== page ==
Overall, a vaccine related immune response was detected in 63% of the evaluable study population. Patient nos. 101 and 221 demonstrated a pretreatment immune response to GV1001, patient no. 101 with both DTH and T-cell response and patient no. 221 with DTH response.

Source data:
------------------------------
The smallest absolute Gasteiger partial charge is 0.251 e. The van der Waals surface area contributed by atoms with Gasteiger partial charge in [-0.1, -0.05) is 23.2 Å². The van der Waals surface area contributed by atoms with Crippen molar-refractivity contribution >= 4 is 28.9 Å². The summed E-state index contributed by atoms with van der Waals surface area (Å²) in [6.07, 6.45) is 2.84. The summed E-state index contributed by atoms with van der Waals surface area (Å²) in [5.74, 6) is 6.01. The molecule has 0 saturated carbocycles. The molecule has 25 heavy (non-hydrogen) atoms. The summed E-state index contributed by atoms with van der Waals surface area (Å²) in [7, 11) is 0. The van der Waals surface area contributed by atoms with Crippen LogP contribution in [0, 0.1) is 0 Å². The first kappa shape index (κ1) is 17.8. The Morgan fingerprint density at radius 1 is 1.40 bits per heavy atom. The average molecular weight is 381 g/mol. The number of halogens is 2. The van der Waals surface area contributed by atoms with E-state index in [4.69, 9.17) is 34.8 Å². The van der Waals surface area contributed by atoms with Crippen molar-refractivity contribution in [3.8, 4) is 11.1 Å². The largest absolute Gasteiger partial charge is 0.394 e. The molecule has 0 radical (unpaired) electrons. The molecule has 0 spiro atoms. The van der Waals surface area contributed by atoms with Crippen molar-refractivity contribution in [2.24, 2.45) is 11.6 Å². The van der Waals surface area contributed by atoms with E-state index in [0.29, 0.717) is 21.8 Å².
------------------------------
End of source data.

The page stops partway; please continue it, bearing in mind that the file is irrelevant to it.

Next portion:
The observed discrepancy between DTH reactions and T-cell responses in vitro might either reflect different sensitivities in the two assays or be a result of biologically different immune reactions being generated. Thus, a shift in cytokine production away from classical inflammatory cytokines might result in a lack of DTH reaction. To further address the latter possibility, we first investigated the cytokine profile generated against GV1001 by peripheral blood T cells from two patients with different immune reactions. Patient 101 from the low-dose group was DTH-positive, but no proliferative response was detected in peripheral blood. Patient 212 from the high-dose group was DTH-negative but mounted a T-cell response in vitro. Data recorded in Figure 4A and B demonstrate that cytokines are specifically produced upon stimulation with GV1001 in samples harvested in week 10 following vaccination in both patients. Only background levels were seen in prevaccine samples. Although the cytokine levels in the sample without detectable proliferation was lower, the cytokine profiles of the two samples were identical. Interestingly, both patients displayed a broad profile with cytokines belonging to both the Th1 and Th2 type. This indicates that the absence of a DTH reaction in patient 212 is not owing to a switch from a Th1 profile to a Th2 profile. To further investigate the relationship between GV1001 dose and T-cell response, T cells from one responding patient were cloned (patient no. 102). As demonstrated in Figure 5, the proliferative response of the CD4+ Th clone TLC1 is represented by a bell-shaped curve peaking at a GV1001 concentration of 1.5 nM of GV1001. At 1000 nM, the response was reduced to about 20% of the peak response, indicating that high GV1001 doses may result in tolerance or anergy induction. Identical results were obtained with several T-cell clones derived from patients with non-small cell lung cancer vaccinated with GV1001 (data not shown). Interestingly these T-cell clones use different T-cell receptors and are restricted by different HLA class II molecules, indicating that this is a general, rather than anecdotal finding.